Salone News

Election 2007: Who will be the next CEO?

30 December 2006 at 02:01 | 539 views


By Amara Omar Kuyateh, Maryland, USA.

As Sierra Leone gears up for the Presidential and Parliamentary elections in 2007, there is an unprecedented clamour for information as to what Political or management skills make the 3 contenders for the Presidency, Vice President Solomon Berewa of the ruling Sierra Leone People’s Party (SLPP), Parliamentary Opposition Leader, Ernest Koroma of the All Peoples Congress (APC), and the leader of the newly formed People’s Movement for Democratic Change (PMDC), suitable for such office.

I have read with keen interest over the last couple of months, articles in the local Sierra Leonean press about the suitability of not only the candidates for the Presidency, but in the case of the ruling SLPP, the much publicized, and unprecedented running mate debacle. In various Sierra Leonean internet discussion forums also, this debate has reached fever pitch. Some Political Parties have even made there Party manifestoes available to internet forumites.

Youth For Sierra Leone Improvement (YSLI), an affiliated organization with the Sierra Leone Network (SLN), have also been performing a brilliant job in organizing Political debates, amongst the various Political parties not only in the US, but in Sierra Leone as well. This is indeed a welcomed development in our very young democracy or what some people may choose to call our experiment with "western style democracy". The aim of this article is to continue to spur this debate in the right direction.

"Government ought to be run like a business!" This comment is usually offered as a criticism of inefficiencies and poor management in government. If indeed government should be run as a business, then can we consider the President as the CEO, his Ministers, and the heads of government agencies as the appointed officers of the corporation? This analysis is important because it can offer us a good insight as to why we have failed as a Nation State and why we continue to rank poorly in all sorts of indicators that measure the performance of nations. If the CEO lacks the skill set necessary to run a large organization, and the board members are inexperienced, lack integrity, and the appointed officers lack the necessary skill set, and technical competencies required to perform their roles in order to carry out the corporation’s mission and business objectives, can we expect this corporation to succeed? That organization or corporation is doomed to fail!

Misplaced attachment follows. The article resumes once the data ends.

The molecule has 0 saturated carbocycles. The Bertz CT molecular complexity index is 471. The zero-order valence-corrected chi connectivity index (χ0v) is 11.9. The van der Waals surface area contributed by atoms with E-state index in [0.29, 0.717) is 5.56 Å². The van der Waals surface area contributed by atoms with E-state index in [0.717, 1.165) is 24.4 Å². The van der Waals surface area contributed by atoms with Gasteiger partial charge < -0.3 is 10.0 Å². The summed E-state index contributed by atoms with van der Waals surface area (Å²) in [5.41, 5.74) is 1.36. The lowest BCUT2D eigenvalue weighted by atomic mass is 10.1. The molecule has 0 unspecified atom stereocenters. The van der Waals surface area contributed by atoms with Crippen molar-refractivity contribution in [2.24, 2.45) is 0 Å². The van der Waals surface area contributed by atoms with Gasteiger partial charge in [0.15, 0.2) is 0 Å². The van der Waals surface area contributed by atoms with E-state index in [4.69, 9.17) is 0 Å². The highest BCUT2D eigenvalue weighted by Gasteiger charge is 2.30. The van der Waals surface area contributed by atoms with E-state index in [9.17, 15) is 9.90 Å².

As Sierra Leoneans go to the pools in 2007 at this crucial time in our history when donor fatigue is increasingly setting in, after the end of our 10 years bloody civil war, we have an important decision to make. Who amongst the 3 Presidential candidates has demonstrated what we may consider to be the necessary skill set to serve as CEO of Sierra Leone Inc? Or put another way, who can we trust to learn on the job?